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    Jay Leno
    Something I don’t understand, yet I see quite often, is supercars - some fairly new and some over a decade old - with almost no miles on them at all. Recent ones I've seen for sale are a 2005 Ford GT, white, with 105 miles. And a 2003 Ferrari Enzo, red, with 165 miles. Are these real car people? Why do they buy these automobiles? Is there any real pleasure in owning something that you never use? As much as I hate the investment aspect of it, I understand it. Still, do these cars bring the owners any actual joy or pleasure?

    To me the real fun of owning supercars is learning more about them every time I take them out, knowing I will never be good enough to drive them to their limit.

    I’m now in my fifth year of #McLaren-P1 ownership, and I love the car even more now than when I first got it. I’m rather proud of all the nicks and chips picked up in the last half-decade, and can tell anyone where I was and what I was doing when each one happened. Like the time I slid across the track, touched the wall and shaved a hundredth of an inch off the side of the front splitter.

    I took it back to my shop, got some 2000-grit sandpaper, rubbed it down and touched it up. From that moment on, I loved the car even more because it took away all the mystique. I repaired it as I would a Ford or a Chevy or any other vehicle I might own.

    It might be the ultimate hypercar, but its still a car. It was the same thing when it needed new tyres. Rather than go to the dealer, I ordered the tyres and we mounted them in my garage. I was astounded at how hard it was to get those massive tyres stretched on the rim. It took about a gallon of tyre lube to get them on and then took all night before they finally, under pressure, beaded themselves to the rim with a bang that sounded like a .44 Magnum.

    The technicians that work on these supercars are like surgeons. They are specialists. They travel from dealership to dealership around the globe and know every aspect of the engineering. And the one thing they will tell you, whether it s Porsche, #Ferrari , #Lamborghini or #McLaren , is that you have to drive them.

    I know a few guys with Porsche 918s who have had battery problems, because they don t drive them enough or they forget to put them on the battery charger. You can’t let lithium-ion batteries go dead. You’d think they would remember that, with batteries about $80,000 each.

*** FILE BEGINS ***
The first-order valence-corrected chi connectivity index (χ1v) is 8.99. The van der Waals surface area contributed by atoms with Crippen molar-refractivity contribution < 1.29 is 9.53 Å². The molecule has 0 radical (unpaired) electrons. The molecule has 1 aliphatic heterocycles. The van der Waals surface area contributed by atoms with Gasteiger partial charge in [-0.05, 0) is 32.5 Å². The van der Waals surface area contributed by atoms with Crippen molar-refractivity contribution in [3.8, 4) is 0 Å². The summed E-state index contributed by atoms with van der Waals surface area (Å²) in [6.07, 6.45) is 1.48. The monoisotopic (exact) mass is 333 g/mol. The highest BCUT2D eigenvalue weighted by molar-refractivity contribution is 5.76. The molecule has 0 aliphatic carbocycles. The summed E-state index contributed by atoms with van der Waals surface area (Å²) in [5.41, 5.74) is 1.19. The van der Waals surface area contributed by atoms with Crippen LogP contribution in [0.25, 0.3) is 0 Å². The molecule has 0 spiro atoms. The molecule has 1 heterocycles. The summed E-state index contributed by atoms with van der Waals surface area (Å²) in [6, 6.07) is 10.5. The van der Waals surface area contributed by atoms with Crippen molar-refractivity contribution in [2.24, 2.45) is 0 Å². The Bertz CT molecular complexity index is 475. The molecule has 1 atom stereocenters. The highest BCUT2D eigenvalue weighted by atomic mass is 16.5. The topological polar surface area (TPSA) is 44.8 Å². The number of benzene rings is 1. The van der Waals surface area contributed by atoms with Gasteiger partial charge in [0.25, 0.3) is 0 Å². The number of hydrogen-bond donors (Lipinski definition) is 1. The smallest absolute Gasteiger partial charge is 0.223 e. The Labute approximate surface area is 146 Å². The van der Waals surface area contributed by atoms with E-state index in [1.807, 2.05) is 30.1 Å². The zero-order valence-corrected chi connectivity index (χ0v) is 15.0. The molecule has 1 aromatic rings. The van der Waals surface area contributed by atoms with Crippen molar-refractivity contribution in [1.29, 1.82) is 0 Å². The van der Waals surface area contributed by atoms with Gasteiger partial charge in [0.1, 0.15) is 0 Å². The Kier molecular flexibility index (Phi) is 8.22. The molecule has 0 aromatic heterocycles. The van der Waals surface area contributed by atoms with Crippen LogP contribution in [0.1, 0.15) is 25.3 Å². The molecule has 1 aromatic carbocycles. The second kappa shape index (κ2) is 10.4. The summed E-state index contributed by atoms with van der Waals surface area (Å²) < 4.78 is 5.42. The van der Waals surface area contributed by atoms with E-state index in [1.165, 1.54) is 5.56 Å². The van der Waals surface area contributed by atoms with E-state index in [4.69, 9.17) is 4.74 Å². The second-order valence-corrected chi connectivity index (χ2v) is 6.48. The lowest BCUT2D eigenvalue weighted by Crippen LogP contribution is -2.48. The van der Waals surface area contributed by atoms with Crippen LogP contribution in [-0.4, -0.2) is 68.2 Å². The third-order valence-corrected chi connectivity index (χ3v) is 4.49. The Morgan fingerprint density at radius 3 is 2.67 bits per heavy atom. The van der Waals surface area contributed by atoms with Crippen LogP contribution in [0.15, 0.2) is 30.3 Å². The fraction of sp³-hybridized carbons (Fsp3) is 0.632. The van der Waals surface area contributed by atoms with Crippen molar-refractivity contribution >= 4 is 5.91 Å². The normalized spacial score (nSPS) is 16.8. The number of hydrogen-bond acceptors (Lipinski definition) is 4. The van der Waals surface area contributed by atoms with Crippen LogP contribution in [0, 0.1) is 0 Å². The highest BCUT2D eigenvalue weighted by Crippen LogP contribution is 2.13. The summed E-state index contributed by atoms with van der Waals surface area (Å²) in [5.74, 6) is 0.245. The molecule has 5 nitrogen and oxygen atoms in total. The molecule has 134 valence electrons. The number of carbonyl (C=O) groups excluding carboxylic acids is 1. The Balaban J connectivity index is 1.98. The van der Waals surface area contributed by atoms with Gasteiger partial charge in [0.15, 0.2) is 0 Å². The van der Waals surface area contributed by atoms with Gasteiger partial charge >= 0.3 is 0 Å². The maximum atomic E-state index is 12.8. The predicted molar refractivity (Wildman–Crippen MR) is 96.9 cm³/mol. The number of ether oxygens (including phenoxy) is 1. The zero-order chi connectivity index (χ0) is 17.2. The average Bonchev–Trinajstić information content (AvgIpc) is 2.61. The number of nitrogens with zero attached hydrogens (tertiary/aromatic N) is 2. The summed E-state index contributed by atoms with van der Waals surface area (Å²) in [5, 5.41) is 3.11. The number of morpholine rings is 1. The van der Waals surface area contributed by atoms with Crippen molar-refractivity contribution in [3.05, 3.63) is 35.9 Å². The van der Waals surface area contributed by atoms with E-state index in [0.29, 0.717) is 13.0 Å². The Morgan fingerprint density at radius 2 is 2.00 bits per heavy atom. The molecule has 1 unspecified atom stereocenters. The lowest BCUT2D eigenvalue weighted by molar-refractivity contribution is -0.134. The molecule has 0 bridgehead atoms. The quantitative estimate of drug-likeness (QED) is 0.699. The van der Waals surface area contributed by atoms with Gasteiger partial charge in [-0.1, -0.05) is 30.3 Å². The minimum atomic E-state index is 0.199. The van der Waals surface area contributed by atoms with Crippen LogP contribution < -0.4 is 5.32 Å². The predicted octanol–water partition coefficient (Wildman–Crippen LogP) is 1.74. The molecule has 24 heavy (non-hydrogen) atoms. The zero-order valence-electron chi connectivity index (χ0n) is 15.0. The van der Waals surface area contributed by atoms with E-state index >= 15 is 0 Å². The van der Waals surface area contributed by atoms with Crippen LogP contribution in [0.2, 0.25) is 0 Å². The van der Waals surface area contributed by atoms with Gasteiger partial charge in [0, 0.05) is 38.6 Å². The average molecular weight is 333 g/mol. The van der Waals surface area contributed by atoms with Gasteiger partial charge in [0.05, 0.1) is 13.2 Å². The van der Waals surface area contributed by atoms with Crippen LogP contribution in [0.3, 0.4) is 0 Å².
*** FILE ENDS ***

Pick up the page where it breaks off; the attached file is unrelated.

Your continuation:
I remember once, as kids, we found an abandoned engine and we thought we’d take it apart so we could learn about it. It had been left outside for a number of years but the sump was still filled with oil. When we took it off, everything below the sump level still looked good. Everything above it was rusty and corroded. That’s what I think of every time I see any kind of vehicle sitting in a museum where the cars are just outside. The parts not lubricated are more likely to fail than the ones that are.

    Something I use on some aero engines I own is a pre-oiler. These were popular during the war years. I have a 1915 #Hispano-Suiza aero engine on a 1915 Hispano chassis which uses a rubber bladder under pressure to flood the engine with oil before you hit the starter. The Merlin-engined Rolls has an electric pump that you run for a minute until you see 60-70lb of pressure on the gauge. More damage is done in that millisecond of running cold than in hundreds of miles of driving. I often wonder why pre-oilers are no longer fitted. They would surely prolong engine life.

    That said, the old days when supercars were troublesome and finicky are pretty much over. Even Ferraris, considered pernickety for years, now come with a three-year unlimited mileage warranty and a seven-year service plan.

    My PI has never spent more time in the shop than what’s been needed to perform routine oil changes. With the exception of the initial price (oh my God!) and the insurance (oh wow, wow!) it’s not bad at all. If I had bought my P1 five years ago, parked it and put a cover over it for the same time period, I guess the hybrid battery would have to be replaced, every seal would be dried out and beginning to leak, and the oil sitting in the sump would be starting to break down. And whatever petrol that had been in the tank would have begun to separate. Modern blended fuels really only stay viable for a few months before the ethanol and the water go their separate ways and the fuel loses all hope of volatility.

    I don’t know what s worse, high mileage or no mileage. The answer is somewhere in the middle. Most modern cars are just broken in at 20,000 miles. Its a myth that a car is worn out at 60,000 or 70,000 miles. I’ve got a 1968 Mercedes-Benz 6.3 with 326,000 miles on it and, with the exception of the clock, everything works fine.
    Why don’t I fix the clock? Because I have a wristwatch.
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    This past 18 July I woke up at 3.15 in the morning to drive to Tustin, California, home to two of the largest free-standing wooden structures in the world. They stand 17 storeys tall, are 1000ft long and cover about seven acres of enclosed space. They were built after the attack on Pearl Harbor as hangars for blimps, or LTAs (‘Lighter Than Aircraft’) as the Navy called them. These airships were used to patrol the California coast, looking for enemy submarines. The hangars were built entirely out of wood because steel was in short supply during the war.